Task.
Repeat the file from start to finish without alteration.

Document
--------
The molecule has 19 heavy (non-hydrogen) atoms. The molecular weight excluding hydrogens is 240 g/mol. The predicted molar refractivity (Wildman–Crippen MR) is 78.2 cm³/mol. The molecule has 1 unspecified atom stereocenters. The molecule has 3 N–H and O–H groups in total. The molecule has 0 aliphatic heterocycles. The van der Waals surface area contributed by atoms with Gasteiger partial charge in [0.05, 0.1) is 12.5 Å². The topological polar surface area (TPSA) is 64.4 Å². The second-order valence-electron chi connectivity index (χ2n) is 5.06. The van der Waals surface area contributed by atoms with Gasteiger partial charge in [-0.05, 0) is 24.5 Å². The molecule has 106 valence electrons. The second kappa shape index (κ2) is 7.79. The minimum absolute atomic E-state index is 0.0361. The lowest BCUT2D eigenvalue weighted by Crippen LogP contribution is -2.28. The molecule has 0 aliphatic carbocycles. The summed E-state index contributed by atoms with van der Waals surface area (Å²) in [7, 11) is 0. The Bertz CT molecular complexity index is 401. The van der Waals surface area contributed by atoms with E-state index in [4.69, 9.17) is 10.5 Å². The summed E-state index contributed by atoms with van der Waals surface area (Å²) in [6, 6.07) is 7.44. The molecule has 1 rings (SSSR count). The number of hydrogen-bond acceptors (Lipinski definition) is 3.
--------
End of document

The molecule has 19 heavy (non-hydrogen) atoms. The molecular weight excluding hydrogens is 240 g/mol. The predicted molar refractivity (Wildman–Crippen MR) is 78.2 cm³/mol. The molecule has 1 unspecified atom stereocenters. The molecule has 3 N–H and O–H groups in total. The molecule has 0 aliphatic heterocycles. The van der Waals surface area contributed by atoms with Gasteiger partial charge in [0.05, 0.1) is 12.5 Å². The topological polar surface area (TPSA) is 64.4 Å². The second-order valence-electron chi connectivity index (χ2n) is 5.06. The van der Waals surface area contributed by atoms with Gasteiger partial charge in [-0.05, 0) is 24.5 Å². The molecule has 106 valence electrons. The second kappa shape index (κ2) is 7.79. The minimum absolute atomic E-state index is 0.0361. The lowest BCUT2D eigenvalue weighted by Crippen LogP contribution is -2.28. The molecule has 0 aliphatic carbocycles. The summed E-state index contributed by atoms with van der Waals surface area (Å²) in [7, 11) is 0. The Bertz CT molecular complexity index is 401. The van der Waals surface area contributed by atoms with E-state index in [4.69, 9.17) is 10.5 Å². The summed E-state index contributed by atoms with van der Waals surface area (Å²) in [6, 6.07) is 7.44. The molecule has 1 rings (SSSR count). The number of hydrogen-bond acceptors (Lipinski definition) is 3.